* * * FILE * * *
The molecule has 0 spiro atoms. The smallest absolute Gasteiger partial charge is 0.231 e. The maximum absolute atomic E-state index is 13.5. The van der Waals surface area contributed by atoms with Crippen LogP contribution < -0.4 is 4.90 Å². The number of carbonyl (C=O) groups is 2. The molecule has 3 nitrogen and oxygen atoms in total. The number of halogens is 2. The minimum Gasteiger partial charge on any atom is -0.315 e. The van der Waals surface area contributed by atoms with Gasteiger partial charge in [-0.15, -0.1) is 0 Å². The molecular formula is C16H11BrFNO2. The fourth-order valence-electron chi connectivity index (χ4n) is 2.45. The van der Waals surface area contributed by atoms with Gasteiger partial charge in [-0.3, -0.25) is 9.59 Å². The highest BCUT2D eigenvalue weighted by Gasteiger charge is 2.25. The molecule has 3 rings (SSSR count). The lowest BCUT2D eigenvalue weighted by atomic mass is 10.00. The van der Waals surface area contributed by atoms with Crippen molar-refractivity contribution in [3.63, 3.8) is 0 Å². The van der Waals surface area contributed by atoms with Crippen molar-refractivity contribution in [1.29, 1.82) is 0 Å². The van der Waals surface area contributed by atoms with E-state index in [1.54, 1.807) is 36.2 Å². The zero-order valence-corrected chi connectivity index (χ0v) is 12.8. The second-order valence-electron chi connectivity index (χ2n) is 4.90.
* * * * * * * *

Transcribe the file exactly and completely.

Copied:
The molecule has 0 spiro atoms. The smallest absolute Gasteiger partial charge is 0.231 e. The maximum absolute atomic E-state index is 13.5. The van der Waals surface area contributed by atoms with Crippen LogP contribution < -0.4 is 4.90 Å². The number of carbonyl (C=O) groups is 2. The molecule has 3 nitrogen and oxygen atoms in total. The number of halogens is 2. The minimum Gasteiger partial charge on any atom is -0.315 e. The van der Waals surface area contributed by atoms with Gasteiger partial charge in [-0.15, -0.1) is 0 Å². The molecular formula is C16H11BrFNO2. The fourth-order valence-electron chi connectivity index (χ4n) is 2.45. The van der Waals surface area contributed by atoms with Gasteiger partial charge in [-0.3, -0.25) is 9.59 Å². The highest BCUT2D eigenvalue weighted by Gasteiger charge is 2.25. The molecule has 3 rings (SSSR count). The lowest BCUT2D eigenvalue weighted by atomic mass is 10.00. The van der Waals surface area contributed by atoms with Crippen molar-refractivity contribution in [3.63, 3.8) is 0 Å². The van der Waals surface area contributed by atoms with Crippen molar-refractivity contribution in [1.29, 1.82) is 0 Å². The van der Waals surface area contributed by atoms with E-state index in [1.54, 1.807) is 36.2 Å². The zero-order valence-corrected chi connectivity index (χ0v) is 12.8. The second-order valence-electron chi connectivity index (χ2n) is 4.90.